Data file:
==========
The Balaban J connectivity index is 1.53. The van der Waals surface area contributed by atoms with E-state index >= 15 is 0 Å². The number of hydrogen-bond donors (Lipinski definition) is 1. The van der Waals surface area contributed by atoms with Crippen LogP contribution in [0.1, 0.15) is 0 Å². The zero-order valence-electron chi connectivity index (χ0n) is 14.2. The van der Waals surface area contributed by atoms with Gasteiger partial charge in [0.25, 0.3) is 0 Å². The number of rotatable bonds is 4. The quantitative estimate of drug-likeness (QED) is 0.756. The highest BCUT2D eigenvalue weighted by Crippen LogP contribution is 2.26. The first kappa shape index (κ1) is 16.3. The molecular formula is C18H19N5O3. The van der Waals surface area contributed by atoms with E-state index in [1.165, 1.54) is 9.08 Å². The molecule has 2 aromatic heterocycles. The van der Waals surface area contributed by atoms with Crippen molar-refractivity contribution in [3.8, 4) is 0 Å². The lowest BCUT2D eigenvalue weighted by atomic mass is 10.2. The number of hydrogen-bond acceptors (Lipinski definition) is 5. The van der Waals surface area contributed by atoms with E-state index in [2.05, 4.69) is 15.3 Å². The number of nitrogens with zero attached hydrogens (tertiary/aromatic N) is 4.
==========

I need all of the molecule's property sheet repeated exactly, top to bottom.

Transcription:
The Balaban J connectivity index is 1.53. The van der Waals surface area contributed by atoms with E-state index >= 15 is 0 Å². The number of hydrogen-bond donors (Lipinski definition) is 1. The van der Waals surface area contributed by atoms with Crippen LogP contribution in [0.1, 0.15) is 0 Å². The zero-order valence-electron chi connectivity index (χ0n) is 14.2. The van der Waals surface area contributed by atoms with Gasteiger partial charge in [0.25, 0.3) is 0 Å². The number of rotatable bonds is 4. The quantitative estimate of drug-likeness (QED) is 0.756. The highest BCUT2D eigenvalue weighted by Crippen LogP contribution is 2.26. The first kappa shape index (κ1) is 16.3. The molecular formula is C18H19N5O3. The van der Waals surface area contributed by atoms with E-state index in [1.165, 1.54) is 9.08 Å². The molecule has 2 aromatic heterocycles. The van der Waals surface area contributed by atoms with Crippen molar-refractivity contribution in [3.8, 4) is 0 Å². The lowest BCUT2D eigenvalue weighted by atomic mass is 10.2. The number of hydrogen-bond acceptors (Lipinski definition) is 5. The van der Waals surface area contributed by atoms with E-state index in [2.05, 4.69) is 15.3 Å². The number of nitrogens with zero attached hydrogens (tertiary/aromatic N) is 4.